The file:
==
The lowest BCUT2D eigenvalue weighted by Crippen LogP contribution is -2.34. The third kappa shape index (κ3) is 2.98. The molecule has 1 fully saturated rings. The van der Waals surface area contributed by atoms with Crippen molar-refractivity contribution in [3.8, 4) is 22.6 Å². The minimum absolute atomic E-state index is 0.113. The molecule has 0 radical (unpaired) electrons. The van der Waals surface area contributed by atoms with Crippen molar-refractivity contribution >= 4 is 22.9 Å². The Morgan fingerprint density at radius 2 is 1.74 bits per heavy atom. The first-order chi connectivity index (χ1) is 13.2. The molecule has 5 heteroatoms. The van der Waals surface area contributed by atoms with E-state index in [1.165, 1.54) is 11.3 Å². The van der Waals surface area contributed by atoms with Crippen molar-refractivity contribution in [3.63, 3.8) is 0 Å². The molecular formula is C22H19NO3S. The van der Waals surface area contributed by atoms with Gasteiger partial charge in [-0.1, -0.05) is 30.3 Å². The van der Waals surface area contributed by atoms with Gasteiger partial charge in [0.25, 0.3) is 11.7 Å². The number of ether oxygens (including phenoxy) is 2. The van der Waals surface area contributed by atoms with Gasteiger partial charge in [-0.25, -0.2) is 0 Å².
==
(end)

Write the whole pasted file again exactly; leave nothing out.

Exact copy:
The lowest BCUT2D eigenvalue weighted by Crippen LogP contribution is -2.34. The third kappa shape index (κ3) is 2.98. The molecule has 1 fully saturated rings. The van der Waals surface area contributed by atoms with Crippen molar-refractivity contribution in [3.8, 4) is 22.6 Å². The minimum absolute atomic E-state index is 0.113. The molecule has 0 radical (unpaired) electrons. The van der Waals surface area contributed by atoms with Crippen molar-refractivity contribution >= 4 is 22.9 Å². The Morgan fingerprint density at radius 2 is 1.74 bits per heavy atom. The first-order chi connectivity index (χ1) is 13.2. The molecule has 5 heteroatoms. The van der Waals surface area contributed by atoms with E-state index in [1.165, 1.54) is 11.3 Å². The van der Waals surface area contributed by atoms with Crippen molar-refractivity contribution in [3.63, 3.8) is 0 Å². The molecular formula is C22H19NO3S. The van der Waals surface area contributed by atoms with Gasteiger partial charge in [-0.1, -0.05) is 30.3 Å². The van der Waals surface area contributed by atoms with Gasteiger partial charge in [0.25, 0.3) is 11.7 Å². The number of ether oxygens (including phenoxy) is 2. The van der Waals surface area contributed by atoms with Gasteiger partial charge in [-0.25, -0.2) is 0 Å².